New York Times, Wednesday, October 2, 2013

Author: Paula Gamache
Editor: Will Shortz
Paula Gamache
TotalDebutLatestCollabs
1055/21/20028/2/20163
SunMonTueWedThuFriSatVariety
81218141217618
ScrabbleRebusCirclePangram
1.58431

This puzzle:

Rows: 15, Columns: 15 Words: 76, Blocks: 36 Missing: {QZ} Spans: 2 This is puzzle # 89 for Ms. Gamache. NYT links: Across Lite PDF
Will Shortz notes: One thing I like about Paula's puzzles is that she can make them at any difficulty level, from an easy Monday to a brain-cracking ... more
Will Shortz notes: One thing I like about Paula's puzzles is that she can make them at any difficulty level, from an easy Monday to a brain-cracking Saturday. This one falls happily in-between. She's a good clue-writer, too. Most of the clues here are hers.

Winning time for today's puzzle, at the 17th Westchester Crossword Puzzle Tournament, held last Friday in Pleasantville, NY:

Bob Mackey, Eatontown, NJ, in 4:25.

Jeff Chen notes: Nice mid-week offering from Paula, one of the most prolific authors during the Shortz era. She's one of the top 20 most published and ... more
Jeff Chen notes: Nice mid-week offering from Paula, one of the most prolific authors during the Shortz era. She's one of the top 20 most published and has hit for the cycle and amazing SIX times over. Talk about a well-rounded constructor!

It took me a while to appreciate the theme. Originally I thought it was simply homonym switches, which seemed a little dull, then I realized it was a subtle sound change, and it finally hit me that it was a consistent sound change, using a soft CE to harder TS substitution. Not only that, she stuck with words where the change didn't affect the length of the word. Impressive. The theme answers are largely successful, the image of being startled by monks giving me a giggle. LOSING PATIENTS seemed awfully depressing, but luckily PRESENTS OF MIND and PRINTS OF THIEVES evoked fun images.

Paula uses a 15-14-14-15 arrangement, which is often tricky. Because each themer is a grid-spanner or a near-grid spanner, there will be many down answers which intersect two themers. This often produces challenges, specifically at the west and east (SUMP and SEXY) areas, which are constrained by the beginnings and ends of the middle two themers. Paula is largely successful in these areas today, helped by the fact that she's smartly placed her 14's in the middle, taking away one set of constraints where the "cheater" squares are. OBE is not ideal, but certainly acceptable for a Wednesday, given that the crossings are fair.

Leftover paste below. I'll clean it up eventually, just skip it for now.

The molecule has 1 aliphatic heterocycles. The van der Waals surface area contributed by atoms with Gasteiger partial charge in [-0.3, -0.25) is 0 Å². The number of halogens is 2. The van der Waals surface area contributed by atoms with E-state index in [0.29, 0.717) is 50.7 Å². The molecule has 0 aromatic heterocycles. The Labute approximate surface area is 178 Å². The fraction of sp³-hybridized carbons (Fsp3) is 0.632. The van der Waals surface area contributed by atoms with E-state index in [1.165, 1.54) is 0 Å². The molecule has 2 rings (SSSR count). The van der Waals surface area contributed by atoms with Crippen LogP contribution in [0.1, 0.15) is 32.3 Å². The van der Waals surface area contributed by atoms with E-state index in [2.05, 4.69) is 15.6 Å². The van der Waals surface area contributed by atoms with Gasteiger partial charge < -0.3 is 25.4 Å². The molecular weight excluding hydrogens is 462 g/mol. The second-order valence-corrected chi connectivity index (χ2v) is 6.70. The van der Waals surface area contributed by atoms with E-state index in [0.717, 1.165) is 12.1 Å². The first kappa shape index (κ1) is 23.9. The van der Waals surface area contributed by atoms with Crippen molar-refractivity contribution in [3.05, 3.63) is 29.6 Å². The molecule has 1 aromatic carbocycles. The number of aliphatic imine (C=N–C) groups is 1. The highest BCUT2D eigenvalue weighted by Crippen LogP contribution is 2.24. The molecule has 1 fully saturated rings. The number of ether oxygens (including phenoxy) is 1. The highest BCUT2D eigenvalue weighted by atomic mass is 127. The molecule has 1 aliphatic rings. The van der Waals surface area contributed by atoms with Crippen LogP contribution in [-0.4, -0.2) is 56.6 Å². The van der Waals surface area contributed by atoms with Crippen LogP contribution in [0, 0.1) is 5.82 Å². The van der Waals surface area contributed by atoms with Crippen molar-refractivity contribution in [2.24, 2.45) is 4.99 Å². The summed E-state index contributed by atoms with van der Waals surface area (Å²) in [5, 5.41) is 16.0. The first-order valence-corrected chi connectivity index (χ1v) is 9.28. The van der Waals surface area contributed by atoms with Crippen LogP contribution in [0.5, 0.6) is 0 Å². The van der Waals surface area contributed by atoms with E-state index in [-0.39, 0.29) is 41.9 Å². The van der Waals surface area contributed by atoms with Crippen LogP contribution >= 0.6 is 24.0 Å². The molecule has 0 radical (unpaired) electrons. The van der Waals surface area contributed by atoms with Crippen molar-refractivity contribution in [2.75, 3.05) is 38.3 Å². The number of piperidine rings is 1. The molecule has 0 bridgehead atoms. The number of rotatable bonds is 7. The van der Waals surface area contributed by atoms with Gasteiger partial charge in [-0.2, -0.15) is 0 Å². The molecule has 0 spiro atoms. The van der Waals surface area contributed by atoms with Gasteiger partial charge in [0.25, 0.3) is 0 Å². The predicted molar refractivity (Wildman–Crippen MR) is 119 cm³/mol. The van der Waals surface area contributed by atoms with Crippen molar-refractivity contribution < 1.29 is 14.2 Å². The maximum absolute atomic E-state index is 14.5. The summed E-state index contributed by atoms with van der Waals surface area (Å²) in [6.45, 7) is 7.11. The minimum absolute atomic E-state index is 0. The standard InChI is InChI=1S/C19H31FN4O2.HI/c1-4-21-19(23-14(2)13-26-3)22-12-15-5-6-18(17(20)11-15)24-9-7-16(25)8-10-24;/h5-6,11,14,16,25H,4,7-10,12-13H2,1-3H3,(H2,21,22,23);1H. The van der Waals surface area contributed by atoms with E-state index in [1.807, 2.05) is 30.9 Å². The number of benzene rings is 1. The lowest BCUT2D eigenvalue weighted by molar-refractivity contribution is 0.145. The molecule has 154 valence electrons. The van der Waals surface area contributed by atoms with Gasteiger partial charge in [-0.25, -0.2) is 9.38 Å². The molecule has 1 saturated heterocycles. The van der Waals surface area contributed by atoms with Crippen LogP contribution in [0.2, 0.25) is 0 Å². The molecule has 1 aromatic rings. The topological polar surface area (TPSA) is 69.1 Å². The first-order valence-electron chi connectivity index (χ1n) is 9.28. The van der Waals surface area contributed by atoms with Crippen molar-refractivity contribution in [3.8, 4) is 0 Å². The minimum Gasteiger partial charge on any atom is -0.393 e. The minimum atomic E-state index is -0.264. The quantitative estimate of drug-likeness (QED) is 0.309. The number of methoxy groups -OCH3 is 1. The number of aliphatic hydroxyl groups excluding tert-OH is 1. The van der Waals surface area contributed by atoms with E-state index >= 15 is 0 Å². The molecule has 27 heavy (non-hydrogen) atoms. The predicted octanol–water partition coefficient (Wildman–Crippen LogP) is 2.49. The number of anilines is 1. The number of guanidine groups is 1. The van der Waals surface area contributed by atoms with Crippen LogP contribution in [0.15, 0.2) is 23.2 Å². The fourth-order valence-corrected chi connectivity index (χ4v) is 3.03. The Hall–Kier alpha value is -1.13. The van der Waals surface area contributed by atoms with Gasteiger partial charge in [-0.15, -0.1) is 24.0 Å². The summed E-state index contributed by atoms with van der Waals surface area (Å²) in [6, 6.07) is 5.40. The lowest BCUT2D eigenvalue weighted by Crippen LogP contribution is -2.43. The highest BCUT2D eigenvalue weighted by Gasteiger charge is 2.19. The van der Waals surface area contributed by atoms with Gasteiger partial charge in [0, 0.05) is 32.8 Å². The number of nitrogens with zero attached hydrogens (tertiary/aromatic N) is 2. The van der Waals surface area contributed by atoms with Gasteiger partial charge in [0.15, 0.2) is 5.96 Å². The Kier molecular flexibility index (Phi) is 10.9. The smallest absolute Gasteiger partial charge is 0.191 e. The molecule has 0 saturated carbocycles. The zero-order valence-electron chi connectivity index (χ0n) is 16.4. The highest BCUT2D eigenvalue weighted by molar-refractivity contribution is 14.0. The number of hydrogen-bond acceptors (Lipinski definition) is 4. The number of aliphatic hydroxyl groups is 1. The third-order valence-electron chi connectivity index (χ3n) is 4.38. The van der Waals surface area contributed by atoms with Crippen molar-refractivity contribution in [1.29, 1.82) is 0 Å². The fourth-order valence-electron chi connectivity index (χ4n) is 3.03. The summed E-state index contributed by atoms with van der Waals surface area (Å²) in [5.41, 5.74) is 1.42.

The grid-spanner constraints cause a small blip in the NW region, where Paula has chosen to give us the snazzy FANTASIA. I'm not totally agin leaving AGIN in a grid, but if it allows for FANTASIA, maybe it's okay. Difficult trade-offs when there are tough constraints to work with.

Enjoyable Wednesday; I'm curious to see how Dan's time (and that of the other speedsters) looks compared to Bob Mackey's. ADDED NOTE: holy !*@$% Dan finished in 2:48 (on paper). It took me longer than that to type this added note.

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© 2013, The New York TimesNo. 23,339
Across Down
1. Long part of a lance : SHAFT
6. Radar screen dot : BLIP
10. ___-à-porter : PRET
14. Actor Quinn : AIDAN
15. Charlie Chaplin's last wife : OONA
16. Singsong syllables : LALA
17. What Ali Baba found on the treasure in the cave? : PRINTSOFTHIEVES
20. In the mail : SENT
21. Heart of the matter : PITH
22. Simple : NAIVE
23. Not supportin' : AGIN
25. Down Under runners : EMUS
27. Sign of a failed practice? : LOSINGPATIENTS
33. Baseball exec Bud : SELIG
34. ___ trap : LINT
35. Honour bestowed by Queen Elizabeth: Abbr. : OBE
36. Sch. near Beverly Hills : UCLA
37. Letter closing : YOURS
39. Bar from Mars : TWIX
40. Avril follower : MAI
41. Grammy-winning blues guitarist Jonny : LANG
42. In need of some manscaping, say : HAIRY
43. Puzzles as gifts? : PRESENTSOFMIND
47. Web site that users themselves may revise : WIKI
48. Many a Rolling Stone cover subject : IDOL
49. You'll need to take steps to get to it : ATTIC
52. ___ sci : POLI
54. Lerner/Loewe musical set in Paris : GIGI
58. Be startled by singing monks? : JUMPATTHECHANTS
61. Suit to ___ : ATEE
62. ___ dire (court examination) : VOIR
63. Seat for a stand-up : STOOL
64. Coloratura's practice : RUNS
65. 1990s compacts : GEOS
66. What a verb ending may indicate : TENSE
1. Suckers : SAPS
2. Employ : HIRE
3. Deuce follower : ADIN
4. 1940 Disney film : FANTASIA
5. Big bang letters : TNT
6. Sound of disgust : BOOING
7. Digs in an old warehouse, maybe : LOFT
8. Prevalent, as a rumor : INTHEAIR
9. Sound of disgust : PAH
10. When repeated several times, child's entreaty : PLEASE
11. Sitar master Shankar : RAVI
12. Stat for 26-Down: Abbr. : ELEV
13. Stun with a charge : TASE
18. Option on "Wheel of Fortune" : SPIN
19. Arctic language : INUIT
24. Booking : GIG
26. Cascades, e.g.: Abbr. : MTNS
27. Old Renault : LECAR
28. Stan's film partner : OLLIE
29. Toupee alternative : PLUGS
30. Lose-lose : NOWIN
31. Car mentioned in the Beach Boys' "Fun, Fun, Fun" : TBIRD
32. Hot, like a hunk : SEXY
33. Cesspool : SUMP
37. American, in England : YANK
38. Moving stealthily : ONTIPTOE
39. Party in the parking lot : TAILGATE
41. Classic shooter : LEICA
42. Doc bloc : HMO
44. Acquires with sticky fingers : SWIPES
45. Crude fleet : OILERS
46. Guarantor of financial accts. : FDIC
49. Open a crack : AJAR
50. Hippo's wear in 4-Down : TUTU
51. Eliot Ness and others : TMEN
53. Home of Miami University : OHIO
55. Wise to : INON
56. Classic muscle cars : GTOS
57. Archipelago part : ISLE
59. "The whole family can watch" program rating : TVG
60. 33rd president's monogram : HST

Answer summary: 3 unique to this puzzle, 1 debuted here and reused later, 2 unique to Shortz Era but used previously.

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